Depending on whether your doing a losing phase in which you throw on an arc this article about indoor long toss my Alan Jaeger might be worth a read


It rains a lot here, too. Weighted baseballs are still not a substitute for long toss.

I think, liked stated by TheUltimatePitcher, that long toss isent a magic bullet to more velocity. But I dont understand the limits on distance. There was a quote in the linked article from Tommy John, paraphrasing, “Shortstops dont longtoss, so, why would pitchers.” Its that sort of simpleminded tunnel vision that has idiot high school football coaches all over the country implementing lifting programs were a defensive tackle and a wide receiver are doing the same workouts and running programs. Of course you have to put an arc on the ball to extend to 200, 250 or 300 feet. So what? Clearly it takes more arm strength (the conditioning element that Ultimate spoke of) to throw the increased distances regardless of arc (you reach a point where if the arc is too steep it will shorten the throw). The element that Jaeger really tries to get across in his program is the part where you throw coming back in, back down to 60 feet, with the same intensity and arm speed that it takes to throw say 280 feet. The key thing that is developed (potentially) is arm speed and…buzz word warning…“intent” to throw with a high degree of effort that probably wouldnt be duplicated if someone never progressed beyond 120 ft. As for mechanics getting messed up, Im sure it has happened before, which means the person probably didnt really have locked in machanics to begin with. Any workout whether it is weighted balls, longtoss, lifting or sprinting has to be translated to the mound to have any effect on meaningful velocity. I dont see a difference between longtoss and anything else.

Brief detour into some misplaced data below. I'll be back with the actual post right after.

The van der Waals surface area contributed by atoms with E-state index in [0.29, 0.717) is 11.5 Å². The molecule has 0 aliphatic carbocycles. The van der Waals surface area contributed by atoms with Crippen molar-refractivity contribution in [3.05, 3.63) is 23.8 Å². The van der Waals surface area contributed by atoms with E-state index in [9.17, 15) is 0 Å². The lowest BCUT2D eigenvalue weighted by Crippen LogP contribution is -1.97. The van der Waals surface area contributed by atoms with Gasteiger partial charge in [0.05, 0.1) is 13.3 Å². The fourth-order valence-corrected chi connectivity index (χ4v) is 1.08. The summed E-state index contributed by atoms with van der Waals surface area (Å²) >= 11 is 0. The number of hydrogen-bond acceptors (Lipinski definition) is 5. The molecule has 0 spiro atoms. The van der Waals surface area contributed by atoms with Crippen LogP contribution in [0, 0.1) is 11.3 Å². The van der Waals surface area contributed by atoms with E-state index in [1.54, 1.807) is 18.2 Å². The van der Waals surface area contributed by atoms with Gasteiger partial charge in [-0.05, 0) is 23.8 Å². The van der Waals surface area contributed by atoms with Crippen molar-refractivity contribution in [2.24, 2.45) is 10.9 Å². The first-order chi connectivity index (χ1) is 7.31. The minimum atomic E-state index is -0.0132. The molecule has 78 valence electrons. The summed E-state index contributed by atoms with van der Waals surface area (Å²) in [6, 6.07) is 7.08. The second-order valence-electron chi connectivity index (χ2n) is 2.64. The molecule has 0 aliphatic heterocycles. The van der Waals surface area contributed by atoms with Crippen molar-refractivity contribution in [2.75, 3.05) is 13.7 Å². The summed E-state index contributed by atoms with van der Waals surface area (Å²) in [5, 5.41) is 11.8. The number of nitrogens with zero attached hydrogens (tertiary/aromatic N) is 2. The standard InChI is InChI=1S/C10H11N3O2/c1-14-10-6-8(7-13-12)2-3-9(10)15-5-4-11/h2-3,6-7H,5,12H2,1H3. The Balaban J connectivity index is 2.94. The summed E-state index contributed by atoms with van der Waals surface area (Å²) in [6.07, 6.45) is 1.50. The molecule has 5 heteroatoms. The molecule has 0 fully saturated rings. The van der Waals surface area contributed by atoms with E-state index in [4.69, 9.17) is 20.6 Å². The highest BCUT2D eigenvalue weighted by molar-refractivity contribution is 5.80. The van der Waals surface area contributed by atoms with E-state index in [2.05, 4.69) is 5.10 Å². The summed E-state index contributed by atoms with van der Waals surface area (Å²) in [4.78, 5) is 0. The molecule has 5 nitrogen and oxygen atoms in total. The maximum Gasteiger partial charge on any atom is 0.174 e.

I agree with you. But I also agree with ultimatepitcher, they should both be used in a program. I believe there hasn’t been any research showing that long toss is effective of ineffective because it’s different for every person. I believe if you long toss consistently with enough intensity, just like with nay workout, you will see an increase in arm strength. I also believe the same with weighted balls.

Fall of my junior year I threw 73 mph. With a winter of hard work, a crazy exercise class, weighted baseballs, and constant throwing, I threw 79-82 that January at tryouts. I never long tossed because I live in Ohio and that’s impossible to do when there’s a foot of snow plus 2 degree weather.

A thought just occurred to me, could these programs be combined in the same workout. I wouldn’t be able to throw weighted baseballs before games, but I wouldn’t want to either. But say on a day where I was throwing to strengthen my arm, I long toss, like the Jaeger program, then after my final pull-downs I threw my weighted baseballs? It seems like the best of both worlds.

Also, I have another question, how many throws should I make at each part of the pull down? Is it just a ‘how you feel’ thing like when you are moving back?